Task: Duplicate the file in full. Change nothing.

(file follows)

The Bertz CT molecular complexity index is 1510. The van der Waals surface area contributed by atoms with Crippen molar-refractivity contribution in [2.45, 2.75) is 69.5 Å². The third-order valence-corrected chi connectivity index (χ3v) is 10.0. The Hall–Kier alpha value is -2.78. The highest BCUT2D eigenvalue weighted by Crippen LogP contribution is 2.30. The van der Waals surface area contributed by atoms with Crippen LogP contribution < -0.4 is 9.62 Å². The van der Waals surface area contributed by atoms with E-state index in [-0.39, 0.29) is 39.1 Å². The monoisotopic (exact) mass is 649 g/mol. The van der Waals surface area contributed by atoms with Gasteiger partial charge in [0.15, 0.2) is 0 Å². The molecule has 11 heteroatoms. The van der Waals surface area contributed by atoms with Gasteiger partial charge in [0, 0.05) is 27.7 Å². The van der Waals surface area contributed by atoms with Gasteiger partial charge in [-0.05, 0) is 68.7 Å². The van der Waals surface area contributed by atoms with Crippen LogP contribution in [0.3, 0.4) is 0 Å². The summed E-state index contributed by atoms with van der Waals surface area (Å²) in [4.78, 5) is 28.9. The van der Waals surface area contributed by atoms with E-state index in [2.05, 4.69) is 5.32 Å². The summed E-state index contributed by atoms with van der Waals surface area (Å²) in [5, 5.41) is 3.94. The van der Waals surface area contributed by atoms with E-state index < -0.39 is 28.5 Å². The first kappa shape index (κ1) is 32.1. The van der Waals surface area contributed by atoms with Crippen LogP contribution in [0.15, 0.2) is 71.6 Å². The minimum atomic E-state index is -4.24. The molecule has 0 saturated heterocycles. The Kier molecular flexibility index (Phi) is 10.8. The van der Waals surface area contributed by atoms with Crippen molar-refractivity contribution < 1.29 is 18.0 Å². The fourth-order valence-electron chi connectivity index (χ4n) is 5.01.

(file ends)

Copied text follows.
The Bertz CT molecular complexity index is 1510. The van der Waals surface area contributed by atoms with Crippen molar-refractivity contribution in [2.45, 2.75) is 69.5 Å². The third-order valence-corrected chi connectivity index (χ3v) is 10.0. The Hall–Kier alpha value is -2.78. The highest BCUT2D eigenvalue weighted by Crippen LogP contribution is 2.30. The van der Waals surface area contributed by atoms with Crippen LogP contribution < -0.4 is 9.62 Å². The van der Waals surface area contributed by atoms with E-state index in [-0.39, 0.29) is 39.1 Å². The monoisotopic (exact) mass is 649 g/mol. The van der Waals surface area contributed by atoms with Gasteiger partial charge in [0.15, 0.2) is 0 Å². The molecule has 11 heteroatoms. The van der Waals surface area contributed by atoms with Gasteiger partial charge in [0, 0.05) is 27.7 Å². The van der Waals surface area contributed by atoms with Gasteiger partial charge in [-0.05, 0) is 68.7 Å². The van der Waals surface area contributed by atoms with Crippen LogP contribution in [0.3, 0.4) is 0 Å². The summed E-state index contributed by atoms with van der Waals surface area (Å²) in [4.78, 5) is 28.9. The van der Waals surface area contributed by atoms with E-state index in [2.05, 4.69) is 5.32 Å². The summed E-state index contributed by atoms with van der Waals surface area (Å²) in [5, 5.41) is 3.94. The van der Waals surface area contributed by atoms with E-state index < -0.39 is 28.5 Å². The first kappa shape index (κ1) is 32.1. The van der Waals surface area contributed by atoms with Crippen LogP contribution in [0.15, 0.2) is 71.6 Å². The minimum atomic E-state index is -4.24. The molecule has 0 saturated heterocycles. The Kier molecular flexibility index (Phi) is 10.8. The van der Waals surface area contributed by atoms with Crippen molar-refractivity contribution < 1.29 is 18.0 Å². The fourth-order valence-electron chi connectivity index (χ4n) is 5.01.